Fowey RNLI attend five incidents in one week

Lifeboats News Release

On Tuesday 7 July, Fowey RNLI launched the all-weather lifeboat to assist a casualty with a serious head wound as a result of being hit by a boom while sailing.

RNLI/Nigel Millard

Fowey Trent class lifeboat (archive photo)
The casualty was sailing with his son, who could not sail and assist his father at the same time. The casualties were both assessed and brought aboard the all-weather lifeboat for further assistance. Crew members Warren Saliss and Jimmy Hoddinott provided casualty care and monitoring while coxswain Jonathan Pritchard proceeded back to Fowey in order to pass the injured casualty into the care of paramedics who were waiting near the station.

As the injury was serious, it was determined to be necessary to bring the casualties on board the lifeboat, and all crew took reasonable precautions and wore PPE in case of exposure to COVID-19. The casualty checked in with Jimmy Hoddinott the next day to say he was doing well, despite the severity of his injury.

On Friday 10 July the pagers sounded just after 5pm. The all-weather lifeboat was again launched to assist a 16ft motor boat with five people aboard which had lost steering. The casualty vessel was reported by Charlestown NCI, and was found near Dodman Point. The casualty had no radio contact so communication was achieved through a Coastguard linked call. Nobody aboard the vessel was injured, so the boat was towed back to Fowey and assisted in the harbour by harbour patrol. This was the first shout for trainee Chloe Frampton, and also the first time all three of Fowey’s female crew members were selected together for a shout.

Saturday 11 July dawned hot and sunny, and by mid-morning, conditions were good for boating. The pagers sounded for the first time just after 4pm in response to a mayday call from a small fishing boat which had lost power and was aground on Gwineas Rock near Mevagissey. The all-weather lifeboat was quickly launched. The casualty vessel had been towed away from Gwineas Rock by a member of the public with their own boat while the lifeboat was making its way to the scene, and was assisted into Mevagissey Harbour while the lifeboat stood by.

The day was far from over, however, as the pagers sounded again on the 11th, only an hour after the all-weather lifeboat had returned from the mayday. The crew were rotated, and at 6:45pm the all-weather lifeboat was launched again to assist two boats with a total of five people aboard, one of which was towing the other. The towing vessel was in danger of overheating, so the lifeboat took over the tow, and the towing vessel stopped overheating when relieved.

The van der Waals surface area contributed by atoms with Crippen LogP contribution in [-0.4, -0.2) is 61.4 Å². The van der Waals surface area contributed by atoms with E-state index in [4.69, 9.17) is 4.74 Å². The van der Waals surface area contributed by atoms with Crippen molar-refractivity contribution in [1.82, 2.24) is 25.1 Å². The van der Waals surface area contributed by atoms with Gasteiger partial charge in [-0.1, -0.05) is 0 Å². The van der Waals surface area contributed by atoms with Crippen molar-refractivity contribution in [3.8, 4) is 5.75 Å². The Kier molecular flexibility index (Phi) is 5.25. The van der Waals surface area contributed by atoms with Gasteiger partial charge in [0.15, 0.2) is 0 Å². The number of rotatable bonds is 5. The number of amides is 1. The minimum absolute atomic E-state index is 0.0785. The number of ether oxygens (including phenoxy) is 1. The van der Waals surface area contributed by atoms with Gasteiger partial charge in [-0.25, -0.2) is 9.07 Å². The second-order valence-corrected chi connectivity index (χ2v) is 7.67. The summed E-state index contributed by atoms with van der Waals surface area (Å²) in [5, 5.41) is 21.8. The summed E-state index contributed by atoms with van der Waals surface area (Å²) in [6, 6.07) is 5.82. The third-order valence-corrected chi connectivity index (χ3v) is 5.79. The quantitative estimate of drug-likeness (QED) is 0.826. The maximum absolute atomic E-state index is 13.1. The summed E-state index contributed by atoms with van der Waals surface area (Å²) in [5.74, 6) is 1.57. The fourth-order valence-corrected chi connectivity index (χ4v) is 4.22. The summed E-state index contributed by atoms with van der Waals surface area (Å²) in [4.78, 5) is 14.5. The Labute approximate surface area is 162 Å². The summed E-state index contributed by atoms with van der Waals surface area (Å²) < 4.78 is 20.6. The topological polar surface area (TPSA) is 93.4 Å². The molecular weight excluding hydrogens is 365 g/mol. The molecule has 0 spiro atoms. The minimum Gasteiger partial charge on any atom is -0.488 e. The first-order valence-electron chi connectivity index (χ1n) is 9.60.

Finally, on Sunday 12 July the all-weather lifeboat was launched for the final shout of the week. The pagers sounded and the lifeboat was afloat by 4:45pm, tasked to assist a 30ft yacht which had caught its propeller on a pot buoy near Polruan. The lifeboat arrived quickly on the scene, and two crew members were put aboard to assess the situation. The boat’s propeller was quickly freed and the yacht was able to return to Fowey without coming under tow.
Coxswain Jonathan Pritchard said: “We did our best to rotate the crew and to respond quickly to a range of incidents. This has been a busy week for us, and with the continued risk of exposure to COVID-19, we have utilised our PPE and have had to carefully consider our responses to each situation. The crew have shown great dedication this week and we have been able to launch quickly to every request.”

As always, the RNLI is committed to maintaining service during the pandemic, and we urge everyone going afloat to prepare as best as possible for potential problems. Always have a means of calling for help, and wear a flotation device. In any coastal emergency, dial 999 and ask for the Coastguard.

Key facts about the RNLI

The RNLI charity saves lives at sea. Its volunteers provide a 24-hour search and rescue service around the United Kingdom and Republic of Ireland coasts. The RNLI operates over 238 lifeboat stations in the UK and Ireland and, in a normal year, more than 240 lifeguard units on beaches around the UK and Channel Islands. The RNLI is independent of Coastguard and government and depends on voluntary donations and legacies to maintain its rescue service. Since the RNLI was founded in 1824, its lifeboat crews and lifeguards have saved over 142,700 lives.

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Contacting the RNLI - public enquiries

Members of the public may contact the RNLI on 0300 300 9990 (UK) or 1800 991802 (Ireland) or by email.

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